Your browser is no longer supported

For the best possible experience using our website we recommend you upgrade to a newer version or another browser.

Your browser appears to have cookies disabled. For the best experience of this website, please enable cookies in your browser

We'll assume we have your consent to use cookies, for example so you won't need to log in each time you visit our site.
Learn more

Girls 'have lack of scientific role models'

Boys are five times more likely than girls to want to be engineers despite evidence that many girls enjoy science at school, a survey by YouGov has found.

The study was carried out to mark the new programme by EDF Energy called #PrettyCurious, which aims to change teenage girls’ perceptions of science. It also found that a third of girls in the UK aged 11 to 16 didn’t think they were smart enough to become a scientist.

The study revealed that girls had a lack of visible role models, with fewer than one in three knowing a female relative, friend or other woman that worked in a science and engineering-based job.

Within their wider sphere of influence, the girls surveyed primarily named males when asked to name an inspirational scientist, with only Marie Curie (12%) and Rosalind Franklin (1%) featuring in the top ten, after Stephen Hawking (21%) and Albert Einstein (18%).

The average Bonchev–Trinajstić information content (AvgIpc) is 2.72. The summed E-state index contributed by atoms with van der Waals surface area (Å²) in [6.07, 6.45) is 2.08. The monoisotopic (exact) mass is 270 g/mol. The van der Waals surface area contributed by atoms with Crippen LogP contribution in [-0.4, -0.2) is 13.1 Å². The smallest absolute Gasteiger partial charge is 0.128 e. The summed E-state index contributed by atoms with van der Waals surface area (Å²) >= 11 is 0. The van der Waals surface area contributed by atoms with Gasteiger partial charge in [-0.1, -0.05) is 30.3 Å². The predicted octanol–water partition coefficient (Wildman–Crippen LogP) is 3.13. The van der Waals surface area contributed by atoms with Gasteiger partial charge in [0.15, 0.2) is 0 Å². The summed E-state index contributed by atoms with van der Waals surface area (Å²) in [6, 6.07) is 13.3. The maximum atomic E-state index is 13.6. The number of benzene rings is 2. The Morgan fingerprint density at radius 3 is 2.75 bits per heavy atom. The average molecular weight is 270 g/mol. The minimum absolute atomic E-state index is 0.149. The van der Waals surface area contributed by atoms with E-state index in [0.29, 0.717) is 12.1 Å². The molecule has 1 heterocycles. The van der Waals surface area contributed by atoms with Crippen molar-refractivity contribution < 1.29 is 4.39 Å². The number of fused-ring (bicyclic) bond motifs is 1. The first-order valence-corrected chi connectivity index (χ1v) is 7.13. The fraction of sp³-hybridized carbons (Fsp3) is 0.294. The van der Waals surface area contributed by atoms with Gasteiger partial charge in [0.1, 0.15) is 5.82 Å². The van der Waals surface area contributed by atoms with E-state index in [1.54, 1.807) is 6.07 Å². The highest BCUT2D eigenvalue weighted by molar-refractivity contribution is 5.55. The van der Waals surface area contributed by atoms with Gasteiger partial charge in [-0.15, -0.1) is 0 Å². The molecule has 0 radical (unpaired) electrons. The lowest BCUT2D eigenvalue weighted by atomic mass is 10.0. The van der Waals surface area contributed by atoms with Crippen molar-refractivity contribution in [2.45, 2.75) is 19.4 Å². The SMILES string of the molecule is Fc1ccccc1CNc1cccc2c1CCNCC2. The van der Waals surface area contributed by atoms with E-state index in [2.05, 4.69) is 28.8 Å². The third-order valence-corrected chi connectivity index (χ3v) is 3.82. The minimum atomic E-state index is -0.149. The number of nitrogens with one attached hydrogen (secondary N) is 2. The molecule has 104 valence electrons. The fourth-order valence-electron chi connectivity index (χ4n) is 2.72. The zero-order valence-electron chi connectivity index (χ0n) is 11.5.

EDF said that the #PrettyCurious programme aims to introduce teenage girls to role models they can identify with, who have varied and rewarding careers in science, technology, engineering and maths (STEM subjects). The women featured by the programme include:

  • Liz Bonnin: biochemist, wild animal biologist & TV presenter
  • Jenny Griffiths: computer scientist, founder & CEO of fashion app SNAP Fashion
  • Florence Adepoju: cosmetic scientist and founder of makeup brand MDMflow
  • EDF Energy’s own female employees including Bethany Thomas, a reactor chemistry engineer

Bonnin said: “Both girls and boys enjoy and show great aptitude in STEM subjects at school but at some point many girls seem to disengage with them.

“There is no area of our lives that isn’t affected by science meaning that there’s a STEM subject and career out there for everyone, whether you’re analytical or more creative. It’s important that we support today’s young people, nurturing their curiosity, encouraging them to pursue their passion and find the right fit for them, so that in the future they can embark on fulfilling and exciting careers and help shape the world around them.”

EDF Energy said that as part of the #PrettyCurious programme it also aims to inspire teenage girls by creating hands-on experiences with a series of events across the UK with one-day sessions which will challenge young girls to create a life-size ‘smart’ bedroom using ‘Littlebits’ electronic kits.

For more information about the EDF Energy #PrettyCurious campaign, please visit www.edfenergy.com/prettycurious.

Have your say

You must sign in to make a comment

Please remember that the submission of any material is governed by our Terms and Conditions and by submitting material you confirm your agreement to these Terms and Conditions. Please note comments made online may also be published in the print edition of New Civil Engineer. Links may be included in your comments but HTML is not permitted.

Related Jobs